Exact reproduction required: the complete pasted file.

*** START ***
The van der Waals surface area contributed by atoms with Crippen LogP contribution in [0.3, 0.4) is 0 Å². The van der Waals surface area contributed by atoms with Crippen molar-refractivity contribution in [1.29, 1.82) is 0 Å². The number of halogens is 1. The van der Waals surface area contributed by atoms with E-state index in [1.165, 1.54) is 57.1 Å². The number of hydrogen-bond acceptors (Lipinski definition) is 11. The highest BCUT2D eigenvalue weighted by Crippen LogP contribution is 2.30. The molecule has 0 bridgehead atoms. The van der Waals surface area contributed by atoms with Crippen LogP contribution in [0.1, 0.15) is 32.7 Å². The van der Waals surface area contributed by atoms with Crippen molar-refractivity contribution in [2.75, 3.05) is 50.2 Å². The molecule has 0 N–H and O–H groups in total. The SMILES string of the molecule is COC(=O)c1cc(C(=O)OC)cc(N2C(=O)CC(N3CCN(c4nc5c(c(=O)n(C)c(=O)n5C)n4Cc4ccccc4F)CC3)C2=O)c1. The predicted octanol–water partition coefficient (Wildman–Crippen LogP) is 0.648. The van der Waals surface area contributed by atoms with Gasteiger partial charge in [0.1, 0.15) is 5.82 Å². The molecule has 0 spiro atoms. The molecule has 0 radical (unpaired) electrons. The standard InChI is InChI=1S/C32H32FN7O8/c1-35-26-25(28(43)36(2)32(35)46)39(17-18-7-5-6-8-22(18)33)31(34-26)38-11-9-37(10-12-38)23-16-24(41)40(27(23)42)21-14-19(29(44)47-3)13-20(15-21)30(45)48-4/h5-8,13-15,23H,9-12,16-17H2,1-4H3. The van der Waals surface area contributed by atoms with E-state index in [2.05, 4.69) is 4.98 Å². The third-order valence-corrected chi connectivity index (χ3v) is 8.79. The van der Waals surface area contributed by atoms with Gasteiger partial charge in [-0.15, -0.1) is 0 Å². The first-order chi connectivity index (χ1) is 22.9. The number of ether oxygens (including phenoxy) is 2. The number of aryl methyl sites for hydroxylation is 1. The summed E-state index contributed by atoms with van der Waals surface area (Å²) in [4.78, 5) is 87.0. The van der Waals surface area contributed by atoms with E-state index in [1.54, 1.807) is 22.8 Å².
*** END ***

The van der Waals surface area contributed by atoms with Crippen LogP contribution in [0.3, 0.4) is 0 Å². The van der Waals surface area contributed by atoms with Crippen molar-refractivity contribution in [1.29, 1.82) is 0 Å². The number of halogens is 1. The van der Waals surface area contributed by atoms with E-state index in [1.165, 1.54) is 57.1 Å². The number of hydrogen-bond acceptors (Lipinski definition) is 11. The highest BCUT2D eigenvalue weighted by Crippen LogP contribution is 2.30. The molecule has 0 bridgehead atoms. The van der Waals surface area contributed by atoms with Crippen LogP contribution in [0.1, 0.15) is 32.7 Å². The van der Waals surface area contributed by atoms with Crippen molar-refractivity contribution in [2.75, 3.05) is 50.2 Å². The molecule has 0 N–H and O–H groups in total. The SMILES string of the molecule is COC(=O)c1cc(C(=O)OC)cc(N2C(=O)CC(N3CCN(c4nc5c(c(=O)n(C)c(=O)n5C)n4Cc4ccccc4F)CC3)C2=O)c1. The predicted octanol–water partition coefficient (Wildman–Crippen LogP) is 0.648. The van der Waals surface area contributed by atoms with Gasteiger partial charge in [0.1, 0.15) is 5.82 Å². The molecule has 0 spiro atoms. The molecule has 0 radical (unpaired) electrons. The standard InChI is InChI=1S/C32H32FN7O8/c1-35-26-25(28(43)36(2)32(35)46)39(17-18-7-5-6-8-22(18)33)31(34-26)38-11-9-37(10-12-38)23-16-24(41)40(27(23)42)21-14-19(29(44)47-3)13-20(15-21)30(45)48-4/h5-8,13-15,23H,9-12,16-17H2,1-4H3. The van der Waals surface area contributed by atoms with E-state index in [2.05, 4.69) is 4.98 Å². The third-order valence-corrected chi connectivity index (χ3v) is 8.79. The van der Waals surface area contributed by atoms with Gasteiger partial charge in [-0.15, -0.1) is 0 Å². The first-order chi connectivity index (χ1) is 22.9. The number of ether oxygens (including phenoxy) is 2. The number of aryl methyl sites for hydroxylation is 1. The summed E-state index contributed by atoms with van der Waals surface area (Å²) in [4.78, 5) is 87.0. The van der Waals surface area contributed by atoms with E-state index in [1.54, 1.807) is 22.8 Å².